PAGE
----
About Us

This blog is about how the world is viewed by the visual and the visually impaired. The intent of this blog is to bring the two worlds together. It is administered by two fabulous sisters, Toni, who is sighted and Robin, who became visually impaired in 2002 at the age of 18 due to misdiagnosis.

Saturday, May 2, 2009

Place of Employment...

As graduation approaches, I am finding myself saying goodbye to the old and hello to the new. I am getting ready to embark on a new journey of the unknown. There is a big world out there with a lot of opportunities, but also disappointments at the same time. I constantly find myself wondering if/when I find an employer; will they be receptive to my situation? When I say receptive, I mean an employer who is understanding, patient, open to change, and most importantly has the ability to believe in me as an employee.
Unfortunately, there are preconceived notions that people have about various groups in society, such as blind/visually impaired individuals. With this in mind, there is this heightened pressure to prove others wrong and debunk the stereotypes. According to several studies, employment rates among blind/visually impaired individuals are low, due in part to employer’s attitudes. One way to set an example is by continuing to believe in yourself; mind over matter. I truly believe that our way of thinking impacts our actions, which helps determine the outcome. I know the process can be frustrating, but when one door closes, another opens. For example, my first internship was a complete stressful situation because I did not feel supported by my supervisor. I felt that there was not a lot of openness to change or modification of task completion, which left me feeling out of place.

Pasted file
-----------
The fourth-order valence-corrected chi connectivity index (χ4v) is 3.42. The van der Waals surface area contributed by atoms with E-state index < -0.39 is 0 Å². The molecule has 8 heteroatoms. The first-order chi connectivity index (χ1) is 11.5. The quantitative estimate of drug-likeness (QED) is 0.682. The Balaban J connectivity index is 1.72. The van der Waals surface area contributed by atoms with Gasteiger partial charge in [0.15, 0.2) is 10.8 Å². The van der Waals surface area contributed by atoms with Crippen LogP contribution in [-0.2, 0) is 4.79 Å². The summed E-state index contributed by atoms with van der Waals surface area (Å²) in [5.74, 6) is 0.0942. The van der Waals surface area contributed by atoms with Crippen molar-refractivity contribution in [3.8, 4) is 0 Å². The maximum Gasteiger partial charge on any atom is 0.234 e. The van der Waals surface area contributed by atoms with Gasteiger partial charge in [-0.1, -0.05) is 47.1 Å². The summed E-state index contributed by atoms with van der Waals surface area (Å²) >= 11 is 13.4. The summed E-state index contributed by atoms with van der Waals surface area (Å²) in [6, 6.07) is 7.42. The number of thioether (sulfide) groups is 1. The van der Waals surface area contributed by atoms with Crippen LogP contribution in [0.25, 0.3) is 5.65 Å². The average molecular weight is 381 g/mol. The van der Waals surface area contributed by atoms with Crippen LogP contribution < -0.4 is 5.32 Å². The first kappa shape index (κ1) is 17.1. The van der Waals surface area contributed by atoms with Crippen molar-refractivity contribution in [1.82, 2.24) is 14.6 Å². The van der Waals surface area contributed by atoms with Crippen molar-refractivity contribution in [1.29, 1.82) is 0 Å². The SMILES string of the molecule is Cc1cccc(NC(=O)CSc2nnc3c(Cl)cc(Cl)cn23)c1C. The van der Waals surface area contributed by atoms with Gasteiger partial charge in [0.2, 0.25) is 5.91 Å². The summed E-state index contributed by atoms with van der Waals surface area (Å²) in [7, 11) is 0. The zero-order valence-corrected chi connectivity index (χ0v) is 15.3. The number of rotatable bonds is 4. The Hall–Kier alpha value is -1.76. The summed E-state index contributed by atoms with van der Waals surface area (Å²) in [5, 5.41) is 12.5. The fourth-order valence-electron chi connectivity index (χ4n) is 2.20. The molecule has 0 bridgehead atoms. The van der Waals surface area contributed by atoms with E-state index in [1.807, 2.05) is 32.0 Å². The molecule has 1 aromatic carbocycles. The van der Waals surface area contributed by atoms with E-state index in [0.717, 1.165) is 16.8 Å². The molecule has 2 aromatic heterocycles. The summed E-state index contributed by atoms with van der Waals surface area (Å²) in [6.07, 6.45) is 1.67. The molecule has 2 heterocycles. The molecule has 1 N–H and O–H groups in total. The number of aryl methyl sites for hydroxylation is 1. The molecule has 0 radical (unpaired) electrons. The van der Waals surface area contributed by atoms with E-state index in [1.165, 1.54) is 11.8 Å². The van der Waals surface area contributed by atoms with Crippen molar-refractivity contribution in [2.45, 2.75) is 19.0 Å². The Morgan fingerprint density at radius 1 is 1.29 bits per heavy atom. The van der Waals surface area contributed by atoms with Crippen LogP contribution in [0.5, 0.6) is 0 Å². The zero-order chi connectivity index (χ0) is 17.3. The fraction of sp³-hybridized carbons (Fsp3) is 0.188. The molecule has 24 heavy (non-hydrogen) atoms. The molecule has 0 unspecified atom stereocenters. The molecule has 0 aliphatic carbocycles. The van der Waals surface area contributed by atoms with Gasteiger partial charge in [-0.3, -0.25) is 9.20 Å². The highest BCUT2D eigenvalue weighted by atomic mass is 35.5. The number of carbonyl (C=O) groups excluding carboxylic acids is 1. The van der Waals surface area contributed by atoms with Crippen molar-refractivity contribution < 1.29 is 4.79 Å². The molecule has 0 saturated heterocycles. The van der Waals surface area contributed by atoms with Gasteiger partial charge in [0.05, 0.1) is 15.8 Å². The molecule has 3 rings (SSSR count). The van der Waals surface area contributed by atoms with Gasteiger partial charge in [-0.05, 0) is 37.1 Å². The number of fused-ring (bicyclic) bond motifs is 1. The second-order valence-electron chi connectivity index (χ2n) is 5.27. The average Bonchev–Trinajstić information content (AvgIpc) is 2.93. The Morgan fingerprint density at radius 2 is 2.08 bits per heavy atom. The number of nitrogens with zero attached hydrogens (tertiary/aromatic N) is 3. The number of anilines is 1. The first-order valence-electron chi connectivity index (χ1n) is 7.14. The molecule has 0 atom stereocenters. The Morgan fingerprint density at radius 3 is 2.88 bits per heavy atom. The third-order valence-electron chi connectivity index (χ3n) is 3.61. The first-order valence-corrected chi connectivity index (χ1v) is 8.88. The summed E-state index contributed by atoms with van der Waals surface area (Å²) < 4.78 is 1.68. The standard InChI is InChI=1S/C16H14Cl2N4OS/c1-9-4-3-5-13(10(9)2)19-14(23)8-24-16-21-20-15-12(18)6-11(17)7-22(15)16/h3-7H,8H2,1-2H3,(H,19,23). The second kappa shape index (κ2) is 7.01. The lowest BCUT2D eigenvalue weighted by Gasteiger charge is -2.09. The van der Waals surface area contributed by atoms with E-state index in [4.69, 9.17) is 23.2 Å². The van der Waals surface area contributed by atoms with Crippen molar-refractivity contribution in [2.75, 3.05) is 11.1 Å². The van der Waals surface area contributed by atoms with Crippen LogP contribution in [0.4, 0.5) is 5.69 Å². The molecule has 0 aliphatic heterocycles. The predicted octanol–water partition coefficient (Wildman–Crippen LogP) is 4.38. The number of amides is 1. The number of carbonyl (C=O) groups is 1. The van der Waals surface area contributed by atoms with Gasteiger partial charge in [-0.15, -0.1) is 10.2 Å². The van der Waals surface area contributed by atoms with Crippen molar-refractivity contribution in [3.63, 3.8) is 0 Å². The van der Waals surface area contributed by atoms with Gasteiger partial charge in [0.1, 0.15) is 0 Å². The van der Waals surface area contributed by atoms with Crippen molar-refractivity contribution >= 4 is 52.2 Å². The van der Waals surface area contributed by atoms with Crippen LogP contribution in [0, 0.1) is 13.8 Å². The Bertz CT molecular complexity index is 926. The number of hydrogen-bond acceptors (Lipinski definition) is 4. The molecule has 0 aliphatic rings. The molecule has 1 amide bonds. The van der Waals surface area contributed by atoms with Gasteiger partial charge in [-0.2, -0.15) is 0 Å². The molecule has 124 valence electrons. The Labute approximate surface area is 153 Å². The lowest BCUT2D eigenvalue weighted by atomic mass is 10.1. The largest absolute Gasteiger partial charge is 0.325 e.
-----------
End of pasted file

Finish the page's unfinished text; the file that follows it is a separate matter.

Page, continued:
Eventually, I left that internship and found myself without a placement. It took several months for me to find the right internship, which proved to be the best choice. But, when beginning my second internship, I was nervous because of all of the negative experiences that I had my previous placement. However, despite my nervousness, I had a mission to show the people at my new internship that I could do the work in a sufficient manner. So far, I am in my 11th month of being at my second internship and am about to close the door on this chapter in my life, so I can open a new one. My request to you all, sighted or blind/visually impaired individuals, is to not give up and keep believing in yourself because you are a unique person who deserves nothing but the best in life. Plus, not only are you a unique individual, but you are also an inspiration to others around you. You never know who is watching you and in admiration of your daily actions!


  1. Robin you are absolutely amazing! I am so proud of you...you will make any employer proud!
    Love ya Sis!

  2. I love your optimism. I agree with you that it's all about how you present yourself. I do my best to present myself in the best way I can and most people are inspired by me, but none of them seem to want or have the ability to give me a job. I'll have my fingers crossed for you.

  3. Robin,
    I worry about the same things you describe for Megan. What it boils down to is acceptance. Megan is changed by this experience, but she is still the same person as she was seven months ago. The hardest thing for me to accept in others is there inability to treat Megan normally. For example, my seventeen year old neighbor was walking by us on our street. Megan and I were walking with her physical therapist. Jesse came by and said "Hi, Kelly". Not "Hi Kelly and Megan". I don't understand that. She is human and can hear. She is blind, not deaf. Also, her best friend who she sits next to in class NEVER says good morning to Megan. Barely even looks at her when Megan first sits down. Her friend is also fourteen. Luckily not everyone is like this. A lot of people come up to us and talk straight to Megan. Or, passing in the hall at school some will say hi and state their name. Megan has always been an outgoing and caring person. I want her to be treated the same way. Best of luck with your job search. I will be looking forward to hearing how that goes for you. Take care.